Danny the Champion of the World Read online
Other books by Roald Dahl
BOY: TALES OF CHILDHOOD
BOY and GOING SOLO
CHARLIE AND THE CHOCOLATE FACTORY
CHARLIE AND THE GREAT GLASS ELEVATOR
THE COMPLETE ADVENTURES OF CHARLIE AND MR WILLY WONKA DANNY THE CHAMPION OF THE WORLD
GEORGE'S MARVELLOUS MEDICINE
JAMES AND THE GIANT PEACH
For younger readers
THE ENORMOUS CROCODILE
FANTASTIC MR FOX
THE GIRAFFE AND THE PELLY AND ME
THE MAGIC FINGER
DIRTY BEASTS (with Quentin Blake) THE ENORMOUS CROCODILE (with Quentin Blake) THE GIRAFFE AND THE PELLY AND ME (with Quentin Blake) THE MINPINS (with Patrick Benson) REVOLTING RHYMES (with Quentin Blake)
THE BFG: PLAYS FOR CHILDREN (Adapted by David Wood) CHARLIE AND THE CHOCOLATE FACTORY: A PLAY (Adapted by Richard George) FANTASTIC MR FOX: A PLAY (Adapted by Sally Reid) JAMES AND THE GIANT PEACH: A PLAY (Adapted by Richard George) THE TWITS: PLAYS FOR CHILDREN (Adapted by David Wood) THE WITCHES: PLAYS FOR CHILDREN (Adapted by David Wood)
THE GREAT AUTOMATIC GRAMMATIZATOR AND OTHER STORIES
SKIN AND OTHER STORIES
THE VICAR OF NIBBLESWICKE
THE WONDERFUL STORY OF HENRY SUGAR AND SIX MORE
Danny the Champion of the World
Published by the Penguin Group
Penguin Books Ltd, 80 Strand, London WC2R 0RL, England Penguin Group (USA) Inc., 375 Hudson Street, New York, New York 10014, USA Penguin Group (Canada), 90 Eglinton Avenue East, Suite 700, Toronto, Ontario, Canada M4P 2Y3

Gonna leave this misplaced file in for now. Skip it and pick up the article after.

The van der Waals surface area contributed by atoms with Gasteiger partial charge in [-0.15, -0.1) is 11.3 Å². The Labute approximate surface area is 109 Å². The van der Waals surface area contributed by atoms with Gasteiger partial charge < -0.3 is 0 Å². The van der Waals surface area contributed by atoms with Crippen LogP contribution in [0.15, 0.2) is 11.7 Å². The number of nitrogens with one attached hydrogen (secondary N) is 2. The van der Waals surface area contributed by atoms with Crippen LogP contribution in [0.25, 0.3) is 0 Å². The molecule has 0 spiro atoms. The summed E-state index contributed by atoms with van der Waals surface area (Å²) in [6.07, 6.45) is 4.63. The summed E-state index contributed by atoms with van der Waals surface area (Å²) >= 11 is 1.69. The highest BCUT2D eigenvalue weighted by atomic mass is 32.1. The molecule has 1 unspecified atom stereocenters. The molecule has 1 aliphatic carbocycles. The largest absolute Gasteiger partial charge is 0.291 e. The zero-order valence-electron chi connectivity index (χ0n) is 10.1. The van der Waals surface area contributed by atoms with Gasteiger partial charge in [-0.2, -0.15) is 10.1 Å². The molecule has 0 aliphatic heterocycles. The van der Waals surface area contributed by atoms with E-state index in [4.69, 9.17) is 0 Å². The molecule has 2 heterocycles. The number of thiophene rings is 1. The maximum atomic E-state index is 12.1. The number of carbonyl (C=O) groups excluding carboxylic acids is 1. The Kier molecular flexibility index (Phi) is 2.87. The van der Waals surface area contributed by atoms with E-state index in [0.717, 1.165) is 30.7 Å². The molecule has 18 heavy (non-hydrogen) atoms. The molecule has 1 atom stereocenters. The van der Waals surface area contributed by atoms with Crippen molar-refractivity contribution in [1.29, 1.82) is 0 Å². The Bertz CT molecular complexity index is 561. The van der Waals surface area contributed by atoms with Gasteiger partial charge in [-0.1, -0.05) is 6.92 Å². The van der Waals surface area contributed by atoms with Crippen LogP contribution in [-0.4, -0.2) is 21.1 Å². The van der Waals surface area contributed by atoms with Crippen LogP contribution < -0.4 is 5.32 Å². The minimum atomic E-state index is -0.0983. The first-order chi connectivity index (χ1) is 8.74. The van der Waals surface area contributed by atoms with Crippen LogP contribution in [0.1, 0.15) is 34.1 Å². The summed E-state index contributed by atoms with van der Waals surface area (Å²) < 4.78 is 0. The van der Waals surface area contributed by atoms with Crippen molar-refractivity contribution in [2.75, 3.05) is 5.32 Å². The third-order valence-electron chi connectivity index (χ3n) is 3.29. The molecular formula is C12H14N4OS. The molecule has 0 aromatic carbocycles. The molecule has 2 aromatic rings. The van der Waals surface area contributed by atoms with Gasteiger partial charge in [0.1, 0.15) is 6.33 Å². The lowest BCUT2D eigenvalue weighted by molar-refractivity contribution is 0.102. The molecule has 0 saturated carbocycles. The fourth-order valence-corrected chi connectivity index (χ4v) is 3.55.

(a division of Pearson Penguin Canada Inc.)
Penguin Ireland, 25 St Stephen's Green, Dublin 2, Ireland (a division of Penguin Books Ltd) Penguin Group (Australia), 250 Camberwell Road, Camberweii, Victoria 3124, Australia (a division of Pearson Australia Group Pty Ltd) Penguin Books India Pvt Ltd, 11 Community Centre, Panchsheel Park, New Delhi - 110 017, India Penguin Group (NZ), 67 Apollo Drive, Rosedale, North Shore 0632, New Zealand (a division of Pearson New Zealand Ltd)
Penguin Books (South Africa) (Pty) Ltd, 24 Sturdee Avenue, Rosebank, Johannesburg 2196, South Africa
Penguin Books Ltd, Registered Offices: 80 Strand, London WC2R 0RL, England
First published by Jonathan Cape Ltd 1975
Published in Puffin Books 1977
Reissued with new illustrations 1994 This edition published 2007
Text copyright (c) Roald Dahl Nominee Ltd, 1975
Illustrations copyright (c) Quentin Blake, 1994
All rights reserved
The moral right of the author and illustrator has been asserted
Except in the United States of America, this book is sold subject to the condition that it shall not, by way of trade or otherwise, be lent, re-sold, hired out, or otherwise circulated without the publisher's prior consent in any form of binding or cover other than that init is published and without a similar condition including thiscondition being which imposed on the subsequent purchaser
British Library Cataloguing in Publication Data A CIP catalogue record for this book is available from the British Library
This book is for the whole family
1 The Filling-station
2 The Big Friendly Giant
3 Cars and Kites and Fire-balloons
4 My Father's Deep Dark Secret
5 The Secret Methods
6 Mr Victor Hazell
7 The Baby Austin
8 The Pit
9 Doc Spencer
10 The Great Shooting Party
11 The Sleeping Beauty
12 Thursday and School
14 Into the Wood
15 The Keeper
16 The Champion of the World
17 The Taxi
19 Rockabye Baby